One of the latest Twitter phenomena is publishing posthumous tweets from famous personalities beyond the grave. So far, so good. But why exactly is the philosopher Friedrich Nietzsche proving to be such a hit?
Google "Friedrich Nietzsche" and you might just end up at his Twitter account. Or one of them, anyway.
Nietzsche has around 100 active Twitter feeds - an impressive feat for a man who's been dead for 130 years. It's even more impressive when you consider the company he's in: William Shakespeare has a similar Twitter presence; Jesus Christ comes in just a bit higher than Fritz and the Bard combined.
Yet unlike his companions, Nietzsche's words are not the stuff of high-school curriculums or Sunday sermons. Most, if they have heard of the philosopher, did so in college or thereafter.
Perhaps dead German philosophers are in vogue? Immanuel Kant, the father of German enlightenment thought, whose "categorical imperative" is still discussed not only in 700-level philosophy courses at Cambridge, has 15 phantom accounts. Hegel, the brain behind the master-slave dialectic and the author of one of the densest texts in the history of philosophy, the Phenomenology of Spirit, has a paltry single account.
What, then, explains Nietzsche's Twitter magnetism?
Brevity is wit
In addition to being one of the most powerful minds in the history of thought, Nietzsche is known in scholarly circles today as a father of the aphorism - or philosopher speak for a tweet - a thought or saying packaged in a concise manner, oftentimes in a sentence or two.
"Without music, life would be a mistake."
"There are no moral phenomena at all, but only moral interpretations of phenomena."
"Talking much about oneself can also be a means to conceal oneself."
These are three examples of classic Nietzsche "tweets," just three of thousands of aphorisms that filled Nietzsche's books throughout his career. Quite often, Nietzsche's books consisted of nothing else.
"Nietzsche writes in an engaging way, whereas Kant, for example, writes in dense philosophical prose," said Kirk Wetters, Associate Professor of German language and literature at Yale University. "He's widely perceived as a philosopher of radical (or even macho) individualism. It's ironic, perhaps, that a purportedly individualistic philosophy should end up producing 100 impersonators."
Arthur Schopenhauer, meanwhile, has just 10 phantom Twitter accounts. It was the directness of Schopenhauer's language and thought that impressed the young Nietzsche, something the latter thinker was unashamed to acknowledge.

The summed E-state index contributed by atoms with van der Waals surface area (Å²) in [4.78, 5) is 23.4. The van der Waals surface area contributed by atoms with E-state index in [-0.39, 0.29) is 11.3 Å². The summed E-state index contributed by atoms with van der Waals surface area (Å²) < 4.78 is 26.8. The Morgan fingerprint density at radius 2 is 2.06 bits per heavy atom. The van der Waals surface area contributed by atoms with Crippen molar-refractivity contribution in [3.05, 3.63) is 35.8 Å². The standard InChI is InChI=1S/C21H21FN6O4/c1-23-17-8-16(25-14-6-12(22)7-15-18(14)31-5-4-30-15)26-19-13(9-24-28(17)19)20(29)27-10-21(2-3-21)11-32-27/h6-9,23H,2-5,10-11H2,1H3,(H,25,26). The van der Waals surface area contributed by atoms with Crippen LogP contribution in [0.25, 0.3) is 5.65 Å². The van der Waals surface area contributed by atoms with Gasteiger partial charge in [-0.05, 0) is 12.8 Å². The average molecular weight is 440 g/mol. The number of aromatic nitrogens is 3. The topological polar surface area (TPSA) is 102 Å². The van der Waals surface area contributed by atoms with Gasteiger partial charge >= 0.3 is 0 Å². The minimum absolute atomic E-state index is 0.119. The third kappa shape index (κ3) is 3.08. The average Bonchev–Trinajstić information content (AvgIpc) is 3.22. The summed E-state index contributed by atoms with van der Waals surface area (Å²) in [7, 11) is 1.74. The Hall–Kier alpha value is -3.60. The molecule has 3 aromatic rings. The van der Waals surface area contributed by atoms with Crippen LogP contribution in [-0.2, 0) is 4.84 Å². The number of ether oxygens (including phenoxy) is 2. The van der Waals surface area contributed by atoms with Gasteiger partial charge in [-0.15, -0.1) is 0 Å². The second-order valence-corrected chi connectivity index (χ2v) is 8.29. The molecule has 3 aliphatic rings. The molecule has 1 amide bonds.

He called Schopenhauer outright his educator, and he attempted to emulate the immediate and straightforward way in which Schopenhauer wrote.
"Whoever knows he is deep, strives for clarity."
"It is my ambition to say in ten sentences what other men say in whole books - what other men do not say in whole books."
Another two Tweets. And indeed, what Nietzsche didn't take from the long line of German philosophers that preceded him was their wordiness, their long-windedness, their veritable logorrhoea, their - well, let's let Hegel speak for himself ...
A case of 'tl;dr'
"The moral consciousness, qua simple knowledge and willing of pure duty, is brought, by the process of acting, into relation with an object opposed to that abstract simplicity, into relation with the manifold actuality which various cases present, and thereby assumes a moral attitude varied and manifold in character."
Come again? Such sentences - Nietzsche said it back in his day - are nothing other than a stumbling block on the path of knowledge. A discombubulated array of thoughts that few - philosophy PhD candidates included - could ever hope to comprehend.
And, they wouldn't even have a chance on Twitter. Hegel's sentence there clocks in at 259 characters, including spaces. Tweetable? Forget it - nearly double the 140 allowed. Little surprise, then, that Hegel's stuck at one phantom account.
But does this mean that thinkers today have changed the way they write across the board? Do thinkers have to be tweetable?
According to comments across the web, yes. Comments columns are peppered with the collection of letters and numbers known as "tl;dr." They stand for "Too long; didn't read."
While Kant and Hegel seem to have that problem, Nietzsche's Tweetable aphorisms don't. And in fact, his writing should remain free of "tl;dr" comments for quite some time.
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